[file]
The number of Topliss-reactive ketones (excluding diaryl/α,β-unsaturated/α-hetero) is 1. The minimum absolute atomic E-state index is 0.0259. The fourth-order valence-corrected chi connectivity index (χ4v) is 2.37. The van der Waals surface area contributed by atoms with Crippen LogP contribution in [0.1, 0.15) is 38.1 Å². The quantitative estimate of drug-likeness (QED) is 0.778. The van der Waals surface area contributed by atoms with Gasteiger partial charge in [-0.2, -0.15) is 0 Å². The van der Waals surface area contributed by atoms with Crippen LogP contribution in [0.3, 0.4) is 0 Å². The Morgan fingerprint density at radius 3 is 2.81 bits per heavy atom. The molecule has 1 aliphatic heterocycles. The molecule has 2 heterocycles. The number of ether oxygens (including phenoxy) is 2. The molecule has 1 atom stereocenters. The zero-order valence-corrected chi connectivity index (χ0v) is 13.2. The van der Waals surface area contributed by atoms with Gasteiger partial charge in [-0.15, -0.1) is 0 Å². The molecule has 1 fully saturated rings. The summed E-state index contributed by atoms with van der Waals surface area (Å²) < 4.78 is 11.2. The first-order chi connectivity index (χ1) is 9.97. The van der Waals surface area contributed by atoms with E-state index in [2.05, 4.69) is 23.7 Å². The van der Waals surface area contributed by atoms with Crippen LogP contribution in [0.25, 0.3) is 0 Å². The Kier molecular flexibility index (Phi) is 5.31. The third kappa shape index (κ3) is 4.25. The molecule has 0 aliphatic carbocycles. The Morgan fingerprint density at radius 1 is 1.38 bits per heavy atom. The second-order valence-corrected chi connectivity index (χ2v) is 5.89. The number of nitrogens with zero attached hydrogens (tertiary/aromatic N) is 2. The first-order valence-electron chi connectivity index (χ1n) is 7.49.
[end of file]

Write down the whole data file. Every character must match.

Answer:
The number of Topliss-reactive ketones (excluding diaryl/α,β-unsaturated/α-hetero) is 1. The minimum absolute atomic E-state index is 0.0259. The fourth-order valence-corrected chi connectivity index (χ4v) is 2.37. The van der Waals surface area contributed by atoms with Crippen LogP contribution in [0.1, 0.15) is 38.1 Å². The quantitative estimate of drug-likeness (QED) is 0.778. The van der Waals surface area contributed by atoms with Gasteiger partial charge in [-0.2, -0.15) is 0 Å². The van der Waals surface area contributed by atoms with Crippen LogP contribution in [0.3, 0.4) is 0 Å². The Morgan fingerprint density at radius 3 is 2.81 bits per heavy atom. The molecule has 1 aliphatic heterocycles. The molecule has 2 heterocycles. The number of ether oxygens (including phenoxy) is 2. The molecule has 1 atom stereocenters. The zero-order valence-corrected chi connectivity index (χ0v) is 13.2. The van der Waals surface area contributed by atoms with Gasteiger partial charge in [-0.15, -0.1) is 0 Å². The molecule has 1 fully saturated rings. The summed E-state index contributed by atoms with van der Waals surface area (Å²) < 4.78 is 11.2. The first-order chi connectivity index (χ1) is 9.97. The van der Waals surface area contributed by atoms with E-state index in [2.05, 4.69) is 23.7 Å². The van der Waals surface area contributed by atoms with Crippen LogP contribution in [0.25, 0.3) is 0 Å². The Kier molecular flexibility index (Phi) is 5.31. The third kappa shape index (κ3) is 4.25. The molecule has 0 aliphatic carbocycles. The Morgan fingerprint density at radius 1 is 1.38 bits per heavy atom. The second-order valence-corrected chi connectivity index (χ2v) is 5.89. The number of nitrogens with zero attached hydrogens (tertiary/aromatic N) is 2. The first-order valence-electron chi connectivity index (χ1n) is 7.49.